Tuesday, June 19, 2012

What the heck is aphasia?

If you've read this blog much, you'll know. But most people don't know much about aphasia, a language disorder that affects many stroke patients.

June is Aphasia Awareness Month, and my Google alerts found an article with a great point: People with aphasia can struggle to find the right words, use the wrong words, or speak haltingly, or speak very little.

All that being said - and I've been through all of those things myself - aphasia does not remove your intellect. People with aphasia are, by and large, just as intelligent as always. The problem is not intelligent. The problem is language.

I found this article on the National Aphasia Association website - sorry, but the PDF version is the only one I could find. A few sentences:
A National Aphasia Association survey found that because of their difficulty in communicating, over 70% of people with aphasia report that people avoided contact with them and 90 percent felt isolated, left out, ignored and lonely. This isolation, coupled with the fact that intellect remains intact, makes depression another serious result of aphasia.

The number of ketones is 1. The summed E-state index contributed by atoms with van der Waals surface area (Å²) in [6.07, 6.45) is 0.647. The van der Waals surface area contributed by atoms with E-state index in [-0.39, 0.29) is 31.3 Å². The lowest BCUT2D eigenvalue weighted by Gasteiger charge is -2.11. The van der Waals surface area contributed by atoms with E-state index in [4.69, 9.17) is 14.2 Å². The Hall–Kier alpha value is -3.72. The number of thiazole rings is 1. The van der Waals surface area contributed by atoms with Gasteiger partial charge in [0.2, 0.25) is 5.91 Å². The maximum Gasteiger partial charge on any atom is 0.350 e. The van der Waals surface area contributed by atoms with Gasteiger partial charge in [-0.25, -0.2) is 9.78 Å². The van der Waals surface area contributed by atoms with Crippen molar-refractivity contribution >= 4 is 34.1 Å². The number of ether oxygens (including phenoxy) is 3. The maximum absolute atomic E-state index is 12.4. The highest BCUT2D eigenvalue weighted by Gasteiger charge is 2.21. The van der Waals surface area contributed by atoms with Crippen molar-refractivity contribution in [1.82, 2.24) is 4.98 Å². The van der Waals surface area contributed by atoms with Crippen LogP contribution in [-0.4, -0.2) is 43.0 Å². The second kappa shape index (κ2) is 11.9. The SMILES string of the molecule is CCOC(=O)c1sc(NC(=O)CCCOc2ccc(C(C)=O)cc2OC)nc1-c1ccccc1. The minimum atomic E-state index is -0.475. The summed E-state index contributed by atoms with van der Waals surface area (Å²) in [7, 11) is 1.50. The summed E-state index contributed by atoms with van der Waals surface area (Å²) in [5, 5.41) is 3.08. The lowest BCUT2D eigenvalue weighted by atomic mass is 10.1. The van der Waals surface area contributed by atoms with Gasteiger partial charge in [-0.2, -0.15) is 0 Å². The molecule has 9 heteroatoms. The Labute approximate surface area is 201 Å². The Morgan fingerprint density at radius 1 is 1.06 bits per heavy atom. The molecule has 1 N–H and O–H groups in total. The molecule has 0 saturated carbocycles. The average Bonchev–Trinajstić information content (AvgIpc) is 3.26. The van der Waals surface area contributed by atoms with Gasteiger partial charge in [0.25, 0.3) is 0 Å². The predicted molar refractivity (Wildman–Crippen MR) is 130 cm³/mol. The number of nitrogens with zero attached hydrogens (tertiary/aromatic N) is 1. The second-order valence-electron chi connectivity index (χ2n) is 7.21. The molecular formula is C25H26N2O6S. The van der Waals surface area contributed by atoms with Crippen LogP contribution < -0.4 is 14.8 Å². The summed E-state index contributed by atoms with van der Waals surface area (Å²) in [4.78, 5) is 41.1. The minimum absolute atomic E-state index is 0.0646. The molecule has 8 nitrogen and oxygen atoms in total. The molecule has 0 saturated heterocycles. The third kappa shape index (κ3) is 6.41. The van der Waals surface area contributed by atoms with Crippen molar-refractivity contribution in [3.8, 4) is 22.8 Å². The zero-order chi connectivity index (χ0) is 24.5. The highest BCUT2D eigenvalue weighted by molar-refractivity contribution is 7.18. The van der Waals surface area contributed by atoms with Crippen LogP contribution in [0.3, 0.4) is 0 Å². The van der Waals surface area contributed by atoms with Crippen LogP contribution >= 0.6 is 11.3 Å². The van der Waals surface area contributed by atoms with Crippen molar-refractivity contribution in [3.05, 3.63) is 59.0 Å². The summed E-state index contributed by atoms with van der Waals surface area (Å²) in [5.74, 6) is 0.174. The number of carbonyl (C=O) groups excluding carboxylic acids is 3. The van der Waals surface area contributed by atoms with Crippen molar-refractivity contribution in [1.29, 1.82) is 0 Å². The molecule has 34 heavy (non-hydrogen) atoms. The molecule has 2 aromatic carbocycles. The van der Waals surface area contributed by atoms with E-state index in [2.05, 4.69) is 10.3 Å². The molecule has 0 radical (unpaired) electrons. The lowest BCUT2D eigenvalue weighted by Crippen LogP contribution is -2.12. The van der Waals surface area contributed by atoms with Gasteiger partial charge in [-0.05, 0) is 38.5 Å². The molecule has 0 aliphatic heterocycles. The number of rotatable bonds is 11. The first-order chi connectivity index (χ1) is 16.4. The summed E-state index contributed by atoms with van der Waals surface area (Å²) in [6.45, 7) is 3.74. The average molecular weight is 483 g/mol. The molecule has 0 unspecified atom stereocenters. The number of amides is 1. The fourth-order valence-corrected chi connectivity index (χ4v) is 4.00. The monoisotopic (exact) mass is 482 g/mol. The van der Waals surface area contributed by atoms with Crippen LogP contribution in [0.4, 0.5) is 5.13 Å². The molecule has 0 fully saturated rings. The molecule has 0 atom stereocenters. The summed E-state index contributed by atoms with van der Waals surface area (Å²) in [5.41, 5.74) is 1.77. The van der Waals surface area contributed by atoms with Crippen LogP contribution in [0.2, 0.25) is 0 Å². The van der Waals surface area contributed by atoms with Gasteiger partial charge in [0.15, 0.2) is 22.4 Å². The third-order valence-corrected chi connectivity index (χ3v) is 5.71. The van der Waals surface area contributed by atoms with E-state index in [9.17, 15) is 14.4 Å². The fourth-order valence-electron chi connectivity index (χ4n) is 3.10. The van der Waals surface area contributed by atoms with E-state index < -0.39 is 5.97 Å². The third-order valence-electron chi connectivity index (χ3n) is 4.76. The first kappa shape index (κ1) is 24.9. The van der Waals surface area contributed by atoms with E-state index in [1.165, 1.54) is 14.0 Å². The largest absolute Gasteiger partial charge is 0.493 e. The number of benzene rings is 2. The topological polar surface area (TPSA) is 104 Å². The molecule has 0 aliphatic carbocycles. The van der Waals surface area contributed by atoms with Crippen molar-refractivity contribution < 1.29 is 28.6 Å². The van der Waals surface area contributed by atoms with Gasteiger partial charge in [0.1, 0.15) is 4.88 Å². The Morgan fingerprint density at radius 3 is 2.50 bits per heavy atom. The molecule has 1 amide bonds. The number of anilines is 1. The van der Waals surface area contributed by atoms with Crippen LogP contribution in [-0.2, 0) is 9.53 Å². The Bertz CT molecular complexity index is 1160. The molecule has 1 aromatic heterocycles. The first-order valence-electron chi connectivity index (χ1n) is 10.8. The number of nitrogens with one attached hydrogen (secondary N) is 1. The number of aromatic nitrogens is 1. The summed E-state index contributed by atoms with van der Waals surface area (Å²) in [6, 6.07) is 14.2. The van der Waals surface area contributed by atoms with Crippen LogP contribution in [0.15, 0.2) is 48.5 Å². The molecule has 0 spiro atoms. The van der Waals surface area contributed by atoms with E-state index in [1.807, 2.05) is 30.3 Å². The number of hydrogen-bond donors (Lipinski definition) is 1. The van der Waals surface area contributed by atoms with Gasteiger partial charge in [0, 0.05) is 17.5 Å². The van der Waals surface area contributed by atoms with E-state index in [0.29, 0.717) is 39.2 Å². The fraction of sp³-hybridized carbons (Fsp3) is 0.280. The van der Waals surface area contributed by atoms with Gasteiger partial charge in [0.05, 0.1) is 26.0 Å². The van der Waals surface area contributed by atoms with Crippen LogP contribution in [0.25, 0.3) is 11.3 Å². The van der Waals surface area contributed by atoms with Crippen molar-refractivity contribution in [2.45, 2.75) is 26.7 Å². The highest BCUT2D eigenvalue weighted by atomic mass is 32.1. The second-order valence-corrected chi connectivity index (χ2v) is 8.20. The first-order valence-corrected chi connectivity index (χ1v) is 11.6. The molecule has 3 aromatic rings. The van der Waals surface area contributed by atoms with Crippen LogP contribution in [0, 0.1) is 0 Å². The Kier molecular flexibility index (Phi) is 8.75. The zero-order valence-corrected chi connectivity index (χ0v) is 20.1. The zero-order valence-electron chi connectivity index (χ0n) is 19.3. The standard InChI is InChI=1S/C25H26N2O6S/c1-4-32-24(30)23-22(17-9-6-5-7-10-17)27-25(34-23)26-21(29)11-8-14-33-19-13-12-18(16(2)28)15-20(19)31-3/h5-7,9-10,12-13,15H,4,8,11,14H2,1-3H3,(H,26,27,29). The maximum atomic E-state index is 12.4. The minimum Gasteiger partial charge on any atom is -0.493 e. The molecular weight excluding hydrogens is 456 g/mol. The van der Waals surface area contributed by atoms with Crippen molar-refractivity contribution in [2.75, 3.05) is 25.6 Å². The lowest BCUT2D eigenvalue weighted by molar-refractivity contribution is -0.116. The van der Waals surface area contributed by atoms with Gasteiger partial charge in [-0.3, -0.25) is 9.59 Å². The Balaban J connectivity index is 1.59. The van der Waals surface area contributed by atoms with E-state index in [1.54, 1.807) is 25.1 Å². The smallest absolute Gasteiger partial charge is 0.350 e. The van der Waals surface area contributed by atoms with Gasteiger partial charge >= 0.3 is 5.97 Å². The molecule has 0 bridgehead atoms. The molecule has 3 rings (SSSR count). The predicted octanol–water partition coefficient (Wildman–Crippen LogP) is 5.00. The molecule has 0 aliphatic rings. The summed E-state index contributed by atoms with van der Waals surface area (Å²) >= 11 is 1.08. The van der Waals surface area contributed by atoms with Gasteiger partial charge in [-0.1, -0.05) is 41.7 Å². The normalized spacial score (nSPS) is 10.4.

Try to imagine what your life would be like if you suddenly were not able to communicate any longer. Every aspect of your life would be forever changed. Your role and responsibilities in your family would change. Your relationships with friends and colleagues would change. Completing everyday tasks like making a phone call, driving, shopping, dining out or getting cash at the bank, would become challenging or perhaps impossible without assistance, even though your intellect would remain intact.
Most of my signs of aphasia were effectively treated by speech therapy (an often unheralded but important line of work). It still can emerge during a time of stress or fatigue, which still can be frustrating.

But do know that someone you know with aphasia is still there - intellect and all.

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